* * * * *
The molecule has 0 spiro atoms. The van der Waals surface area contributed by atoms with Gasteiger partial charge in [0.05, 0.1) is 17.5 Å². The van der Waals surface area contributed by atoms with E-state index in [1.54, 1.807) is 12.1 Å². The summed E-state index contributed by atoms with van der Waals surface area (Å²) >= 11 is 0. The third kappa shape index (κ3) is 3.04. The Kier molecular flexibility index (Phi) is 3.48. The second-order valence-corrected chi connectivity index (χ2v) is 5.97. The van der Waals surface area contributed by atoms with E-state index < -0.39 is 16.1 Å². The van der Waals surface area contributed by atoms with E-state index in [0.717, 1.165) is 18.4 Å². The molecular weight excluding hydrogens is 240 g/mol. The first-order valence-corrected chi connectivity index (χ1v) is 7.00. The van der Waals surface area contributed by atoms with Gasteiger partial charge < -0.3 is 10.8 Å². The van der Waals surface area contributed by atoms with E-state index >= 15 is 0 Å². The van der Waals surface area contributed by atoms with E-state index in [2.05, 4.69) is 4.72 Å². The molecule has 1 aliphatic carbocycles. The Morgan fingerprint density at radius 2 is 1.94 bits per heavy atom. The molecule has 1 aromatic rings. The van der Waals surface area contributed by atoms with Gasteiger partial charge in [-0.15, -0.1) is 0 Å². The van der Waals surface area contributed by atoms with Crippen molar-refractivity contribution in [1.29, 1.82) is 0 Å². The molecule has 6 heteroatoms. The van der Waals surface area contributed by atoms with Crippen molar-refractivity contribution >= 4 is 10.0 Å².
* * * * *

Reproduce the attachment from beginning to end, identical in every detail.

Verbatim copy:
The molecule has 0 spiro atoms. The van der Waals surface area contributed by atoms with Gasteiger partial charge in [0.05, 0.1) is 17.5 Å². The van der Waals surface area contributed by atoms with E-state index in [1.54, 1.807) is 12.1 Å². The summed E-state index contributed by atoms with van der Waals surface area (Å²) >= 11 is 0. The third kappa shape index (κ3) is 3.04. The Kier molecular flexibility index (Phi) is 3.48. The second-order valence-corrected chi connectivity index (χ2v) is 5.97. The van der Waals surface area contributed by atoms with E-state index < -0.39 is 16.1 Å². The van der Waals surface area contributed by atoms with E-state index in [0.717, 1.165) is 18.4 Å². The molecular weight excluding hydrogens is 240 g/mol. The first-order valence-corrected chi connectivity index (χ1v) is 7.00. The van der Waals surface area contributed by atoms with Gasteiger partial charge < -0.3 is 10.8 Å². The van der Waals surface area contributed by atoms with E-state index >= 15 is 0 Å². The van der Waals surface area contributed by atoms with E-state index in [2.05, 4.69) is 4.72 Å². The molecule has 1 aliphatic carbocycles. The Morgan fingerprint density at radius 2 is 1.94 bits per heavy atom. The molecule has 1 aromatic rings. The van der Waals surface area contributed by atoms with Gasteiger partial charge in [-0.15, -0.1) is 0 Å². The van der Waals surface area contributed by atoms with Crippen molar-refractivity contribution in [1.29, 1.82) is 0 Å². The molecule has 6 heteroatoms. The van der Waals surface area contributed by atoms with Crippen molar-refractivity contribution >= 4 is 10.0 Å².